Intensive Multifaceted Strategy
Ultimately, it is the combination and intensity of therapeutic lifestyle changes and pharmacological risk management that are key to prevention of cardiovascular events in the diabetic population. In a study of combined intense lifestyle and pharmacological lipid treatment, 409 patients with coronary-artery disease were given comprehensive diet plans, monthly followup and extensive cardiovascular medication in addition to lipid-lowering therapy. This led to a 78% risk reduction for cardiovascular events versus those with usual care (no dietary interventions, little or no lipidlowering therapy, continued smoking; p<0.003).39 Similarly, in the European Steno-2 Study of patients with type-2 diabetes and macroalbuminuria, 80 patients were randomly assigned to receive conventional guideline-appropriate treatment and the remaining 80 received multifactorial intensive therapy targeting multiple CHD risk factors.40 The mean follow-up was 7.8 years and the mean patient age was 55.1 years. As expected, the multifactorial treatment group demonstrated a decrease of approximately 50% in cardiovascular and macrovascular events (p=0.008). These studies, although not in racial and ethnic minorities, provide further documentation that the management of global risk is important by the utilization of intensive treatment with multifactorial approaches to cardiovascular risk reduction.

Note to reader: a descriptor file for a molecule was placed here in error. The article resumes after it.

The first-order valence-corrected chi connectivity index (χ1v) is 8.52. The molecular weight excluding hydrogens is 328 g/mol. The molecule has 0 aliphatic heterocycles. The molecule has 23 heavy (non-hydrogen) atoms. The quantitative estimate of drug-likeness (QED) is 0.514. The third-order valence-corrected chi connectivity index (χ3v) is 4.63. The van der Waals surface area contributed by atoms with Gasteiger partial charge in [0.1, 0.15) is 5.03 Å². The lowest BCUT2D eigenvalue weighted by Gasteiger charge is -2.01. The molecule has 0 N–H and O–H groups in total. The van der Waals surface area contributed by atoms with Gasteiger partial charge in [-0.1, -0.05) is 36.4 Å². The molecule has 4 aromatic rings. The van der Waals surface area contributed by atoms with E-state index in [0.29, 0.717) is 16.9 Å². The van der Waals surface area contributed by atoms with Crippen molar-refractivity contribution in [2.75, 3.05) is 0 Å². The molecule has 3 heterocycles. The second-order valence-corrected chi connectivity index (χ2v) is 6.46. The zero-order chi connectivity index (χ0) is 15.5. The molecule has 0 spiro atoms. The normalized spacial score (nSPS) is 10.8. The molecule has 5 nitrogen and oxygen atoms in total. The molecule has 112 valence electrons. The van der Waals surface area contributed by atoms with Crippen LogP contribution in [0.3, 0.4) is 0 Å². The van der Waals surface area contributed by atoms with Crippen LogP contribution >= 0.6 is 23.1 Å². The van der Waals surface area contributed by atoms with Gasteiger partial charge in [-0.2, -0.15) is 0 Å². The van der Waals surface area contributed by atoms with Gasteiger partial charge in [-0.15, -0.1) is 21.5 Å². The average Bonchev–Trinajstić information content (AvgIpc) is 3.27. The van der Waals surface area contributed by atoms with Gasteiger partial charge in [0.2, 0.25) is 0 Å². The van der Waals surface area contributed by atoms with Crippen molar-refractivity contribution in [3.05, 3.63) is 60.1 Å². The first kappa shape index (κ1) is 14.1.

It is widely known that the incidence of type-2 diabetes is increasing worldwide, especially in industrialised, Westernized populations, and currently affects approximately one in four adults. It is disproportionately affecting patients of ethnic and racial minority populations, putting them at increased risk for the development of CVD, including MI and stroke. Aggressive management and control to optimal levels of blood pressure, lipids and appropriate use of low-dose aspirin therapy could, theoretically, prevent much of the large burden of cardiovascular events in these patient populations. Although typically under-represented in clinical trials, the current recommendations for management of these at-risk populations must include intensive therapeutic lifestyle changes, appropriate antihypertensive medications and lipid-modifying therapy. Risk reduction with statin therapy in patients either with or without dyslipidemia suggests a great opportunity to further reduce risk. Different racial and ethnic groups may be at unique risk, whether due to diet or eating habits, physical activity or smoking. Only with a combined intensive and culturally sensitive multifactorial approach can the cardiovascular morbidity and mortality then begin to decline in these at-risk patients.